Oil Prices Dive On Stronger Dollar

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World oil prices slumped on profit-taking last Friday, after hitting two-year highs of over $88 the previous day, as traders took their cue from a stronger dollar and speculation over a Chinese interest rate rise. 

New York’s main contract, light sweet crude for December, fell as low as $85.51per barrel, before recovering to $86.62, down $1.12 from Thursday’s closing level.

Brent North Sea crude for December dropped 95 cents to $87.86 in London trade.

“The price of (New York crude) has shed more than two per cent … and dropped below the $86-mark after reaching a two-year high on Thursday,” Commerzbank analyst, Carsten Fritsch said.

“This price slump can be explained by a general weakness of commodity prices, triggered by the stronger United States dollar, and rumours of an imminent interest rate hike in China.”

World stock markets meanwhile dropped on Friday and the euro slid against the dollar, as investors fretted over indebted eurozone nations, despite European Union heavyweights’ desperate rush to downplay those concerns at the G20 meeting in Seoul.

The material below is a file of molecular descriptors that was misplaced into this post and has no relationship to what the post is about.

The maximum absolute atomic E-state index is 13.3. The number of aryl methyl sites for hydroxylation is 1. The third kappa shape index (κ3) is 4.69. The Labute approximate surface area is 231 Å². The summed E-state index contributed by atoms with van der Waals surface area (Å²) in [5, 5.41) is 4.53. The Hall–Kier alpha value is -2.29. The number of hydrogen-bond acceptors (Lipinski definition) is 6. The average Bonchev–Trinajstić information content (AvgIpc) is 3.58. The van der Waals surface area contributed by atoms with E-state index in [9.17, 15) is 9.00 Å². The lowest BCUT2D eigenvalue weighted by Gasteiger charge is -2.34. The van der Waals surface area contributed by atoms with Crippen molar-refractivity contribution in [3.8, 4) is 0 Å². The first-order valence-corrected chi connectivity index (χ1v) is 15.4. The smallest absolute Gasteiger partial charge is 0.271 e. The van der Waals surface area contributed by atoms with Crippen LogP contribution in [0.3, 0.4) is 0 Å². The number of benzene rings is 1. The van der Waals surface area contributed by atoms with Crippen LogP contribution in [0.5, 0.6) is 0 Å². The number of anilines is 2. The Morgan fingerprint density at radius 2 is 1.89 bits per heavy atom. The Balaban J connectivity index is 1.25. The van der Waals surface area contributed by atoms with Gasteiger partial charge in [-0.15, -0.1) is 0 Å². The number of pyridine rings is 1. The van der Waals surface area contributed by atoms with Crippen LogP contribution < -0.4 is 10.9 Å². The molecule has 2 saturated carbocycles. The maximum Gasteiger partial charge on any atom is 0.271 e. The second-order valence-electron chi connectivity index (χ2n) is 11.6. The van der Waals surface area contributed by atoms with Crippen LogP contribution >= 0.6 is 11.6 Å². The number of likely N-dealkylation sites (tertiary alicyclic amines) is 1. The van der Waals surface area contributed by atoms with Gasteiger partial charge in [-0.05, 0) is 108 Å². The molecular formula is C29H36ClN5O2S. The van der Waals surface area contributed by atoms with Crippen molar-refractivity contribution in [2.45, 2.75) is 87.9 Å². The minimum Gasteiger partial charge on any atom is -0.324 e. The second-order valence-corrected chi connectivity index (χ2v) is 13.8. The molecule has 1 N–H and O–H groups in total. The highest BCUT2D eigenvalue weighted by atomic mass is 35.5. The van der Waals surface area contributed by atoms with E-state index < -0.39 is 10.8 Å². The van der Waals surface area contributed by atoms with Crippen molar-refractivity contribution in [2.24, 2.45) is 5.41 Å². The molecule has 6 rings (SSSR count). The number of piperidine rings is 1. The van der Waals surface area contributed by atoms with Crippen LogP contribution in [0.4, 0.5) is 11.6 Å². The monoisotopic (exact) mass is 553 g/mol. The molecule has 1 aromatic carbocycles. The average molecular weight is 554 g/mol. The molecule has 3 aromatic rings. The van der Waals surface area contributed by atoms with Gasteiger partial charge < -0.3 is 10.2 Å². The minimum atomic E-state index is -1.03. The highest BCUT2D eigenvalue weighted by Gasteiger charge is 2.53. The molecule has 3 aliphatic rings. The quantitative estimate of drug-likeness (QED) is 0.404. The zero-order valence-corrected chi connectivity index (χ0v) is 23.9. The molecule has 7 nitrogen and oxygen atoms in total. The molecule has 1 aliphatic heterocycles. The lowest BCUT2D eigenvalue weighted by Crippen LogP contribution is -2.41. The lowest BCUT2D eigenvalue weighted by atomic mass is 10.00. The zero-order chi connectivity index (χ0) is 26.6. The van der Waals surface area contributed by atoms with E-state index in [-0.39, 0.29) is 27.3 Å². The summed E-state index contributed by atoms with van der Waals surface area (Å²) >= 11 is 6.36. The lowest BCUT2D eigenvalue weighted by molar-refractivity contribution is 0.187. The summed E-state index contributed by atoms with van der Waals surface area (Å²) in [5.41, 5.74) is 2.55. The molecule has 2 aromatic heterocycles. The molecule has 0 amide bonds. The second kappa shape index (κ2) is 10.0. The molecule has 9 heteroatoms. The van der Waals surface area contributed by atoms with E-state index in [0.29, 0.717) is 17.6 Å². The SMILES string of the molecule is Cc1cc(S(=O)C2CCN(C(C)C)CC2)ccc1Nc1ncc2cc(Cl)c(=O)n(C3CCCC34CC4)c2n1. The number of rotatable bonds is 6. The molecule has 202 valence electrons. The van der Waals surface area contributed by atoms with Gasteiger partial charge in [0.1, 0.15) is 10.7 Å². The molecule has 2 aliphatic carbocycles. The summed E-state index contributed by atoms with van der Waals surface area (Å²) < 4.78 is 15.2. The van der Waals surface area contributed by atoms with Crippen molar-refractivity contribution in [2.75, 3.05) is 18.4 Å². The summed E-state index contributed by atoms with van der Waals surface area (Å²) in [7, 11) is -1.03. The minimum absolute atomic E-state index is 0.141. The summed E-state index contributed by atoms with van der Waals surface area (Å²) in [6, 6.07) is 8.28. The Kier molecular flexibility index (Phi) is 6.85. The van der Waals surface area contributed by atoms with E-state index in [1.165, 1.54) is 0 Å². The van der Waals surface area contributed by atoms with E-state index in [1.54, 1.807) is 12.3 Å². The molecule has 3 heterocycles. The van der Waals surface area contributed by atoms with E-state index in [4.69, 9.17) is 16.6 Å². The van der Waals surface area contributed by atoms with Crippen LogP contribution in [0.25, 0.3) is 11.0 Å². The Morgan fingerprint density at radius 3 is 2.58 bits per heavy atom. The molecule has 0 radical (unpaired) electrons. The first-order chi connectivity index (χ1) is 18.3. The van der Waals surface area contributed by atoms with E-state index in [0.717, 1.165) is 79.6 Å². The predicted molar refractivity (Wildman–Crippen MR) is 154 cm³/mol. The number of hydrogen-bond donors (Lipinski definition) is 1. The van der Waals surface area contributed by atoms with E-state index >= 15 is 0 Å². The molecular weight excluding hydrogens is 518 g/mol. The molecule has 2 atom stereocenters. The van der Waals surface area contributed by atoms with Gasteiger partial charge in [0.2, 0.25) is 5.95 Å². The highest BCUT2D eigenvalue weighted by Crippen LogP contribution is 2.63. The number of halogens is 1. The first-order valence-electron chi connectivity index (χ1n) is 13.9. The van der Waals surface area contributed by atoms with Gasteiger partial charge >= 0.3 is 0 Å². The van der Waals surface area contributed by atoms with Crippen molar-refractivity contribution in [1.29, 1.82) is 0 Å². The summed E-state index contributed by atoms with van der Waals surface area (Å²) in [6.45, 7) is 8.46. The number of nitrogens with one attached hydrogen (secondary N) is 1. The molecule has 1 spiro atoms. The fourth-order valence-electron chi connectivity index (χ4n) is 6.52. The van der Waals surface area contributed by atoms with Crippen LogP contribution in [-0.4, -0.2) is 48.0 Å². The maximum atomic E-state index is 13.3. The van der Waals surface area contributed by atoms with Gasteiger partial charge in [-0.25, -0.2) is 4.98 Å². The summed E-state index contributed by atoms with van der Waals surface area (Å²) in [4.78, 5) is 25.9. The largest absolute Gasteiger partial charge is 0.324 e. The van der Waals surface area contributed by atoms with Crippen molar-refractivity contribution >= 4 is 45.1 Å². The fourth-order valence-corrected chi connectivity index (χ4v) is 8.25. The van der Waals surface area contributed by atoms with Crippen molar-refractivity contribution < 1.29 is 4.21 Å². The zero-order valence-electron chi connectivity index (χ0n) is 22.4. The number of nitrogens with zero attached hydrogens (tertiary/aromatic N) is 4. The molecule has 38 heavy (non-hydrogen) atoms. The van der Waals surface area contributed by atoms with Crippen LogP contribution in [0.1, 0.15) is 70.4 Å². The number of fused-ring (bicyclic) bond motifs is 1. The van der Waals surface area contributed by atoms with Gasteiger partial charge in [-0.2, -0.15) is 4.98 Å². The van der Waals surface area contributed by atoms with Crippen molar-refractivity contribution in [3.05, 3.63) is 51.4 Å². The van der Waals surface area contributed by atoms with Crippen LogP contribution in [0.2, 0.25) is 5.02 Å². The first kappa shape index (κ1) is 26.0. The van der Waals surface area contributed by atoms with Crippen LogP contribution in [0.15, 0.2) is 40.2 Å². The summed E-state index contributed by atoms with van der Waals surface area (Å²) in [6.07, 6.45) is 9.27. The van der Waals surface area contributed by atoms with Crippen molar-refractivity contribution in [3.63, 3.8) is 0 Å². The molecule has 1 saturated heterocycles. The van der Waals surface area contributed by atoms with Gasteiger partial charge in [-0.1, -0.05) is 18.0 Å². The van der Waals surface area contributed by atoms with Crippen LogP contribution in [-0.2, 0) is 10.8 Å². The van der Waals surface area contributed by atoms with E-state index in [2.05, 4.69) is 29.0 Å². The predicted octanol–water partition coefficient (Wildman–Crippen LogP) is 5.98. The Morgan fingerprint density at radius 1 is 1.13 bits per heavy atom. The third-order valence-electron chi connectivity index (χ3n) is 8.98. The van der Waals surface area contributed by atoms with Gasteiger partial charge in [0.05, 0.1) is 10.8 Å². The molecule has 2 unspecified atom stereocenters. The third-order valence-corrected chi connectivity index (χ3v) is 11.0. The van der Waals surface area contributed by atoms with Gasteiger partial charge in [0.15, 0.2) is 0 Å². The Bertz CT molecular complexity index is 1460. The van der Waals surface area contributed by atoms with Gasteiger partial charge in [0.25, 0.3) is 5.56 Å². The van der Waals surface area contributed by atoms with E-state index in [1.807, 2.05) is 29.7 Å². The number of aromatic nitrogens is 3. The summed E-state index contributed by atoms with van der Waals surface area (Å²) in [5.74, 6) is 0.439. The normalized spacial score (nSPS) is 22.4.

A stronger dollar makes it more expensive for investors holding other currencies to buy dollar-denominated commodities like crude oil.

In recent weeks, the energy market has been buoyed by a weaker dollar and the prospect of a stronger-than-expected global economic recovery.

Traders also absorbed the latest demand forecasts from the International Energy Agency (IEA) on Friday.

The IEA raised its 2010 global oil demand growth forecast to an average of 87.3 million barrels per day, partly due to a stronger-than-expected rebound in the third quarter, but pointed to a modest slowdown in 2011.

The Paris-based IEA is the energy monitoring and strategy arm for the world’s leading industrialised nations that comprise the Organisation for Economic Cooperation and Development (OECD).

“Forecast global oil demand growth for 2010 is revised up by 0.2 million barrels per day to 2.3 mbpd on higher-than-expected (third quarter) data in the OECD and slightly stronger readings in the non-OECD,” the IEA said Friday in a report.

“Assuming no recurrence of the weather-induced third-quarter surge, 2011 growth is set to slow to 1.2 mbpd … with demand averaging 88.5 mbpd versus 87.3 mbpd in 2010

 

Nelson Chukwudi